Injecting botulinum toxin type A into areas where scarring can occur from facelift surgery yields noticeable improvements in the quantitative evaluation and subjective appreciation of postsurgical scars, according to a small study published in the American Journal of Cosmetic Surgery.
Poor scarring is among the complications that can result from facelifting surgery. To limit scar formation and visibility, surgeons carefully select incision sites and suturing materials, focus on surgical technique, use fibrin spray during surgery, as well as use compression bandages, antibiotic ointments and silicone gel on the wound after surgery.
Despite all these precautions, it has been suggested that by tensing muscles around scars, patients can negatively impact healing.
Botulinum neurotoxin type A relaxes muscles and could improve scars for that reason. But this paper’s author Alexandra Chambers, M.D., Ph.D., medical director, MAP Hospital, London, UK, found there might also be benefits from using botulinum neurotoxin type A at the cellular level.
Dr. Chambers used Bocouture, the botulinum toxin type A (150 kD) neurotoxin by Merz Pharma Group approved in Europe for the treatment of upper facial lines (horizontal frown lines, lateral periorbital lines and glabellar frown lines). The Merz Aesthetic botulinum type A neurotoxin product approved in the U.S. is Xeomin, incobotulinumtoxinA.
The double-blinded study included 15 women, ages 47 to 65 years, who had just had routine facelift procedures using periauricular incisions. Patients were divided into three groups of five women each. All received active drug injected at three points around one ear and a placebo of bacteriostatic normal saline injected in the same manner around the other. One group of women received 5 units (U) of the neurotoxin, the second group 15 U and the third 25 U.
At six weeks post-surgery, Dr. Chambers writes that she observed reduced inflammation in wounds treated with the neurotoxin. Overall, she noted the best results in the 15 U group.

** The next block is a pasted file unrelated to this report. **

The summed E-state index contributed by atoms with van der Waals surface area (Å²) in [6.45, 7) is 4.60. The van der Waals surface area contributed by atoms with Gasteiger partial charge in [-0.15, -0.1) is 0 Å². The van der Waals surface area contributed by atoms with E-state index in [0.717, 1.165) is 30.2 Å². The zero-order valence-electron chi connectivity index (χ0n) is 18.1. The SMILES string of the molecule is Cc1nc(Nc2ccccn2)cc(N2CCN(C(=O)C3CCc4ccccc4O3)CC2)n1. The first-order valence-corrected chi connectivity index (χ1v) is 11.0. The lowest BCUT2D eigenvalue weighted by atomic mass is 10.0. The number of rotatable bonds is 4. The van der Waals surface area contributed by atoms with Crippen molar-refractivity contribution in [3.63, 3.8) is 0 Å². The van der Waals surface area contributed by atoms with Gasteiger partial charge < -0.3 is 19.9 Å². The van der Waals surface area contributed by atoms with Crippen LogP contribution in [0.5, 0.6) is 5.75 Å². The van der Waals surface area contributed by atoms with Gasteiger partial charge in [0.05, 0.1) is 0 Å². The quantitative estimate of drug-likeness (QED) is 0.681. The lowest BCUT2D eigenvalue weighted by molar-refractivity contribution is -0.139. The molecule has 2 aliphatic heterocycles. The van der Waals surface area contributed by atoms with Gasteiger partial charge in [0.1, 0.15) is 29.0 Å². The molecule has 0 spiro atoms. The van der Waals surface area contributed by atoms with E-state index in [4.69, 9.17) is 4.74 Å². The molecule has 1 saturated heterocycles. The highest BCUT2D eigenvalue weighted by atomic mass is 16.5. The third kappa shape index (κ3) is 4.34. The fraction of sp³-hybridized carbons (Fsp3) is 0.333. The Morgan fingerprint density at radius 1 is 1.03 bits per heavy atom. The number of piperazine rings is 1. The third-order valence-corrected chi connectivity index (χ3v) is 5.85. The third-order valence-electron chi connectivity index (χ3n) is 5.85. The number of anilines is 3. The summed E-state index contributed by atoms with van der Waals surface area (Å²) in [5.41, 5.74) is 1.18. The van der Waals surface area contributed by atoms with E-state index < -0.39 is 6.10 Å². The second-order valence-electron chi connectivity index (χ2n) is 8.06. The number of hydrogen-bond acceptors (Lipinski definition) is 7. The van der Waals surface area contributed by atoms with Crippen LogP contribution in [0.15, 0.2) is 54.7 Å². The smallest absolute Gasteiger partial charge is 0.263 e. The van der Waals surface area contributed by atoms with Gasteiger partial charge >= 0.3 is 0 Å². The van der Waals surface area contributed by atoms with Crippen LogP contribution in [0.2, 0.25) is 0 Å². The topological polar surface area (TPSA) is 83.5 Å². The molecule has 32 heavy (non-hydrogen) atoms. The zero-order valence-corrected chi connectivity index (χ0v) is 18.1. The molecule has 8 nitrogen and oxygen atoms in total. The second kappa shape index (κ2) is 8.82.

When she measured scar width and thickness using quantitative methods, the author found smaller scar widths on the active side in the 5 U, 15 U and 25 U groups. However, the best results were in the 15 U and 25 U groups, with no noted benefit from the larger dose of 25 U. Average scar width on the treated side in the 15 U group was 1.1 mm, versus 2.2 mm on the placebo side.
The author also looked at the effect on patient perception using a modified Patient Observer Scar Assessment Scale, which showed improvement in the scale’s score with increasing doses of the active drug.
“… this study observed a reduction in inflammation for scarring of wounds treated with [botulinum neurotoxin type A]. The multipotency of [botulinum neurotoxin type A] on various cells may explain its role in the vascular, inflammatory, and proliferative stages of a wound healing. Furthermore, it is feasible that in early scar maturation stages [botulinum neurotoxin type A] has a role in the reorientation of collagen type 1 fiber. This seems a likely explanation for its effective use in delayed wound healing and even in the management of well-established scars (as reported by others),” the author writes.
Still, the study is too small to conclude that botulinum neurotoxin type A improves early facial scar management following facelift surgery, the author notes.
“Facets that could be investigated going forward could include modifying the injection protocol. For example, these results suggest that increasing the number of injections points might achieve a more uniform reduction in scar width,” according to the paper.
Other areas of future study include the optimal timing for neurotoxin application, as well as how different neurotoxin products might impact wound healing and scarring.
The paper’s author declared no conflicts of interest and did not receive funding for the research.
Chambers, Alexandra. Effects of Botulinum Toxin A Observed During Early Scar Formation Following Rhytidectomy: Controlled, Double-Blinded Pilot Study. Am J Cos Surg. Available online at https://journals.sagepub.com/doi/full/10.1177/0748806818794528 Accessed: May 8, 2019.